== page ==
David A. Peterson Jr. is the president and executive director of the National A. Philip Randolph Pullman Porter Museum located in Chicago. The Florida A&M University graduate began his career with the museum during college when he toured nationally for the NAPRPP museum and Amtrak as the coordinator for the museum’s traveling exhibit.
Prior to his role as president, Peterson established a youth and young adult program called MUSEUM 44 in honor of the 44th President of the United States, Barack Obama. Today, he controls the day to day operations of the Museum. In his role, he also focuses on partnership building, program development, and resource development.
We spoke with Peterson ahead of the museum’s 25th anniversary and the addition of the Rev. Jesse Jackson Sr. Wing.
What is the mission of your organization?
The National A. Philip Randolph Pullman Porter Museum is a 501(c)(3) cultural institution. Our mission is to promote, honor and celebrate the legacy of A. Philip Randolph, Pullman Porters, the Brotherhood of Sleeping Car Porters and contributions made by African Americans to America’s labor movement. As we educate the public about their historic legacy and the contributions they’ve made through the study, preservation, and interpretation of their stories that are inextricably intertwined.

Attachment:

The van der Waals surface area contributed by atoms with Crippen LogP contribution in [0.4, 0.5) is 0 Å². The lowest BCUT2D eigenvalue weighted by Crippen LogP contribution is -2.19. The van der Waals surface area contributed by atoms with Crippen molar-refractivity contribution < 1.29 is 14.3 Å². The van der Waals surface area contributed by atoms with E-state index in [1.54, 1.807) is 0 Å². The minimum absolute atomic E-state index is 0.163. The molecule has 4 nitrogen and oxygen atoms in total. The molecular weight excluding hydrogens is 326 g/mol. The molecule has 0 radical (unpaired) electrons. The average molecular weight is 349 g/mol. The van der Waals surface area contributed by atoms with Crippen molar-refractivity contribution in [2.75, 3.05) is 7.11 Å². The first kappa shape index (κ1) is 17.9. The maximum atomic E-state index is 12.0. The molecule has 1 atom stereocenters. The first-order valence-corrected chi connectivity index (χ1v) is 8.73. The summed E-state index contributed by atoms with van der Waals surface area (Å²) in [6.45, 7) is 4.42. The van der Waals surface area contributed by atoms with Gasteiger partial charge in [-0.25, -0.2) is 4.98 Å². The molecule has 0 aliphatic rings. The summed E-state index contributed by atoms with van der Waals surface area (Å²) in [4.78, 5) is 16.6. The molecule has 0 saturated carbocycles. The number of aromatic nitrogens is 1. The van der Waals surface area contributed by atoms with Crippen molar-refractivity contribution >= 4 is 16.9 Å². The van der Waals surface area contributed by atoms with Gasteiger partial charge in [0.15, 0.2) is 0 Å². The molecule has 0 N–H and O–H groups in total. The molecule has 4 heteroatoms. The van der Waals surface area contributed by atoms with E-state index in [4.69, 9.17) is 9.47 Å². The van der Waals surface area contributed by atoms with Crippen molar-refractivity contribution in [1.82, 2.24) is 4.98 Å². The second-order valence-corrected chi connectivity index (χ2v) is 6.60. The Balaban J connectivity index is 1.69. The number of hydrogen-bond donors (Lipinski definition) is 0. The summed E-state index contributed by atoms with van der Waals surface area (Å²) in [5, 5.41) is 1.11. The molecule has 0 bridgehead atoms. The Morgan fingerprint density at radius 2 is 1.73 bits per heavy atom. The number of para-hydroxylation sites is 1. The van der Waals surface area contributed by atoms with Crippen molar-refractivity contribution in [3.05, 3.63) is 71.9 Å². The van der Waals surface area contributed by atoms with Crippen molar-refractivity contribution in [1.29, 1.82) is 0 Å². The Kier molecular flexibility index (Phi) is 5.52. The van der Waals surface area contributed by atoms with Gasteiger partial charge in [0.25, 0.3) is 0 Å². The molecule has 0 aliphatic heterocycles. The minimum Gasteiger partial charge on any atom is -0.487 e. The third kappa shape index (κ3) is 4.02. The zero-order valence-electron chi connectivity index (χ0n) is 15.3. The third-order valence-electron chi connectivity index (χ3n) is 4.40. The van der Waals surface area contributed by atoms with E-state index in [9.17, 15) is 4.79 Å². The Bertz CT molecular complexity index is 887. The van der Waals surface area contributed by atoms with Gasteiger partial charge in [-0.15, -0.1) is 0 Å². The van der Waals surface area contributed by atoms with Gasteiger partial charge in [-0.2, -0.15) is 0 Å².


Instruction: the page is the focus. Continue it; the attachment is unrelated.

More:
How do you approach business challenges?
Fearlessly head-on with optimism, faith, discipline, and purpose. Understanding that the mission is bigger than yourself gives you the motivation needed to stand firm during hard times when you personally want to give up.
How do you evaluate the talent you are hiring? What are the skills that you are looking for in this market place?
Personal interviews based on referrals are the most effective way. At that point, we can gauge someone’s genuine interest in our subject matter.
What are the top three benefits of being a member of your organization?
You help keep a story and legacy alive.
You become a part of an international movement to preserve and interpret Black history, heritage, and culture.
You join a movement going uphill that will affect generations to come.
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